7 February 2012

The Dickens Connection

Today marks the 200th anniversary of the birth of Charles Dickens. On days such as these, it has become something of a tradition to write a blog post linking the subject of the anniversary in question with the theme of the blog—no matter how tenuous the link. Charles Dickens and HMS Beagle? That's quite a tall order. All right, I'm game…

The link between Charles Dickens and HMS Beagle goes back to October, 1859. This happened to be one month before the publication of former Beagle occupant Charles Darwin's On the Origin of Species, but this story has nothing to do with Charles Darwin.

On the 25th and 26th October, 1859, a mighty storm passed along the west coast of Britain, from the English Channel, around Wales, across Liverpool Bay, and on up to Scotland. It is believed to have been the most severe storm to hit Britain in the entire Nineteenth Century, reaching force 12, hurricane force, on the Beaufort Scale. (Yes, there are numerous connections between Sir Francis Beaufort, inventor of the eponymous scale, and HMS Beagle, but this story is not about him either.)

The great storm of 1859 was responsible for the loss of around 800 lives, and the wrecking of 133 ships. Over half the lives lost, thought to have been around 459, resulted from the loss of a single ship, The Royal Charter, a steam clipper en route to Liverpool from Melbourne. Many of her passengers were returning rich from the gold fields of Australia. Having tried and failed to take on board a Liverpool pilot, the ship's captain, Thomas Taylor, decided to try to weather the storm by dropping anchor off the east coast of the Isle of Anglesey. But, early in the morning of 26th October, first one and then the other of the ship's anchor chains snapped. The Royal Charter was driven on to rocks just north of the fishing village of Moelfre, and broke apart. Only 39 crew and passengers managed to struggle ashore. The rest either drowned or were dashed against the rocks.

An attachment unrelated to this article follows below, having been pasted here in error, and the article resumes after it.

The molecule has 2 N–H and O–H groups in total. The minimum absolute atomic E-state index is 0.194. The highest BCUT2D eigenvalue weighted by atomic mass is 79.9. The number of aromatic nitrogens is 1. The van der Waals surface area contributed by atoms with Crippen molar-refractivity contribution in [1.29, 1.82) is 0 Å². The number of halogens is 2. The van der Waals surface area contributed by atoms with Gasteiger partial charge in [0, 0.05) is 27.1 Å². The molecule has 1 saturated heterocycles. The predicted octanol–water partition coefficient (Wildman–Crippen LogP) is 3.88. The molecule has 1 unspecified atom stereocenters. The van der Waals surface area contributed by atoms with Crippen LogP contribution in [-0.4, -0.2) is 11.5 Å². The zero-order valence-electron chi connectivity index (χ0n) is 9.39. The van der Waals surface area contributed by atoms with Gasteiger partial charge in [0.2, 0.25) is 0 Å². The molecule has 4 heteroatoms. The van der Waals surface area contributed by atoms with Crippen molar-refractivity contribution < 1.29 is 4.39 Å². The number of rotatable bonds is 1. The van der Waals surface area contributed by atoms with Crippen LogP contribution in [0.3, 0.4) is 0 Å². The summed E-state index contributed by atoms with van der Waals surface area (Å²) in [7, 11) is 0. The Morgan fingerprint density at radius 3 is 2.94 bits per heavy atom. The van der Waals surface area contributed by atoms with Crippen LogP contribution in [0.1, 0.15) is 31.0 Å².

The Wrecking of the Royal Charter
The Wrecking of the Royal Charter [Wikipedia].



Two months after the dreadful wreck, Charles Dickens visited Moelfre to report on the aftermath for the new journal he had founded earlier that year, All Year Round. His moving report, The Shipwreck, was later included in his collection The Uncommercial Traveller. In the piece, Dickens describes visiting the scene of the wreck:

Even as I stood on the beach with the words ‘Here she went down!’ in my ears, a diver in his grotesque dress, dipped heavily over the side of the boat alongside the Lighter, and dropped to the bottom. On the shore by the water's edge, was a rough tent, made of fragments of wreck, where other divers and workmen sheltered themselves, and where they had kept Christmas-day with rum and roast beef, to the destruction of their frail chimney. Cast up among the stones and boulders of the beach, were great spars of the lost vessel, and masses of iron twisted by the fury of the sea into the strangest forms. The timber was already bleached and iron rusted, and even these objects did no violence to the prevailing air the whole scene wore, of having been exactly the same for years and years.